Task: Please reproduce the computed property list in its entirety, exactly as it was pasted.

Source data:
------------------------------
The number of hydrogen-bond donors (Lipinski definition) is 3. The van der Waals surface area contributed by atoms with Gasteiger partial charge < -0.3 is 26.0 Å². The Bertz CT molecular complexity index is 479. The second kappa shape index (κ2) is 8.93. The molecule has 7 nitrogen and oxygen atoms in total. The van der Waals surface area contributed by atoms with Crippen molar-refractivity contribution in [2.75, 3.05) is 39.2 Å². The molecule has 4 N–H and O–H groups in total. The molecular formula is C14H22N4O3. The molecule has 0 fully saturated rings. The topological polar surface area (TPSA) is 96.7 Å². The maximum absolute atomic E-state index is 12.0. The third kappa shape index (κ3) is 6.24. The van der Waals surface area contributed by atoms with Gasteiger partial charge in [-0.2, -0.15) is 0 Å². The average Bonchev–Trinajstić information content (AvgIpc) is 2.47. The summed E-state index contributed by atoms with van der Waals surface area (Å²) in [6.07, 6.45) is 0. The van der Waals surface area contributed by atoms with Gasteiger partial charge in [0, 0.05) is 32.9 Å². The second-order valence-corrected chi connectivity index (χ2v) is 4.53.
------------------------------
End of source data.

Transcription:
The number of hydrogen-bond donors (Lipinski definition) is 3. The van der Waals surface area contributed by atoms with Gasteiger partial charge < -0.3 is 26.0 Å². The Bertz CT molecular complexity index is 479. The second kappa shape index (κ2) is 8.93. The molecule has 7 nitrogen and oxygen atoms in total. The van der Waals surface area contributed by atoms with Crippen molar-refractivity contribution in [2.75, 3.05) is 39.2 Å². The molecule has 4 N–H and O–H groups in total. The molecular formula is C14H22N4O3. The molecule has 0 fully saturated rings. The topological polar surface area (TPSA) is 96.7 Å². The maximum absolute atomic E-state index is 12.0. The third kappa shape index (κ3) is 6.24. The van der Waals surface area contributed by atoms with Gasteiger partial charge in [-0.2, -0.15) is 0 Å². The average Bonchev–Trinajstić information content (AvgIpc) is 2.47. The summed E-state index contributed by atoms with van der Waals surface area (Å²) in [6.07, 6.45) is 0. The van der Waals surface area contributed by atoms with Gasteiger partial charge in [0, 0.05) is 32.9 Å². The second-order valence-corrected chi connectivity index (χ2v) is 4.53.